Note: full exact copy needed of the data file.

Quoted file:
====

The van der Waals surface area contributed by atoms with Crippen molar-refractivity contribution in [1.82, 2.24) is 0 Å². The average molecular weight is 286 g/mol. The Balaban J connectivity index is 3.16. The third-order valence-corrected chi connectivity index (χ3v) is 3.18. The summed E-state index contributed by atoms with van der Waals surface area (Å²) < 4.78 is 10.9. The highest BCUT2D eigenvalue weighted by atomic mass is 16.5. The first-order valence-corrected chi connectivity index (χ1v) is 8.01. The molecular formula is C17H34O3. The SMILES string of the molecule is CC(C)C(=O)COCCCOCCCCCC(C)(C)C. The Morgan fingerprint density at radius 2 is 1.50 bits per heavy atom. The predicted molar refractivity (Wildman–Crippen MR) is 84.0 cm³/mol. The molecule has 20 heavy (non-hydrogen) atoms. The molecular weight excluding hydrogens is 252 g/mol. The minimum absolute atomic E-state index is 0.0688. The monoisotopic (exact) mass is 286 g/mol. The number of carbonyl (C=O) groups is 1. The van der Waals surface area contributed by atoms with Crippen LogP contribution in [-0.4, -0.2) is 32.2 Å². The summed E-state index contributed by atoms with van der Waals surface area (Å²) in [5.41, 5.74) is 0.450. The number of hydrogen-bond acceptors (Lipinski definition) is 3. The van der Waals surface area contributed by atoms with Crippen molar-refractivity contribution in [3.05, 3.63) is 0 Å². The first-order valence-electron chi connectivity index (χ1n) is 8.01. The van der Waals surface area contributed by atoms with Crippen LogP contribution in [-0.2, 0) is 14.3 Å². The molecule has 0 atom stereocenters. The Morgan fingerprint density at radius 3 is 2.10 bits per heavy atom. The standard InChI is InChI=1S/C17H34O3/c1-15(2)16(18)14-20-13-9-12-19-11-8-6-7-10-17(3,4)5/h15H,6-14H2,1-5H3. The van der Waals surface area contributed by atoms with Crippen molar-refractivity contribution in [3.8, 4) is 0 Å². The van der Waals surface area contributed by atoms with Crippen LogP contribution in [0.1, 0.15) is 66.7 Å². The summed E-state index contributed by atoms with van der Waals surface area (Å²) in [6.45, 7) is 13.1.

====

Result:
The van der Waals surface area contributed by atoms with Crippen molar-refractivity contribution in [1.82, 2.24) is 0 Å². The average molecular weight is 286 g/mol. The Balaban J connectivity index is 3.16. The third-order valence-corrected chi connectivity index (χ3v) is 3.18. The summed E-state index contributed by atoms with van der Waals surface area (Å²) < 4.78 is 10.9. The highest BCUT2D eigenvalue weighted by atomic mass is 16.5. The first-order valence-corrected chi connectivity index (χ1v) is 8.01. The molecular formula is C17H34O3. The SMILES string of the molecule is CC(C)C(=O)COCCCOCCCCCC(C)(C)C. The Morgan fingerprint density at radius 2 is 1.50 bits per heavy atom. The predicted molar refractivity (Wildman–Crippen MR) is 84.0 cm³/mol. The molecule has 20 heavy (non-hydrogen) atoms. The molecular weight excluding hydrogens is 252 g/mol. The minimum absolute atomic E-state index is 0.0688. The monoisotopic (exact) mass is 286 g/mol. The number of carbonyl (C=O) groups is 1. The van der Waals surface area contributed by atoms with Crippen LogP contribution in [-0.4, -0.2) is 32.2 Å². The summed E-state index contributed by atoms with van der Waals surface area (Å²) in [5.41, 5.74) is 0.450. The number of hydrogen-bond acceptors (Lipinski definition) is 3. The van der Waals surface area contributed by atoms with Crippen molar-refractivity contribution in [3.05, 3.63) is 0 Å². The first-order valence-electron chi connectivity index (χ1n) is 8.01. The van der Waals surface area contributed by atoms with Crippen LogP contribution in [-0.2, 0) is 14.3 Å². The molecule has 0 atom stereocenters. The Morgan fingerprint density at radius 3 is 2.10 bits per heavy atom. The standard InChI is InChI=1S/C17H34O3/c1-15(2)16(18)14-20-13-9-12-19-11-8-6-7-10-17(3,4)5/h15H,6-14H2,1-5H3. The van der Waals surface area contributed by atoms with Crippen molar-refractivity contribution in [3.8, 4) is 0 Å². The van der Waals surface area contributed by atoms with Crippen LogP contribution in [0.1, 0.15) is 66.7 Å². The summed E-state index contributed by atoms with van der Waals surface area (Å²) in [6.45, 7) is 13.1.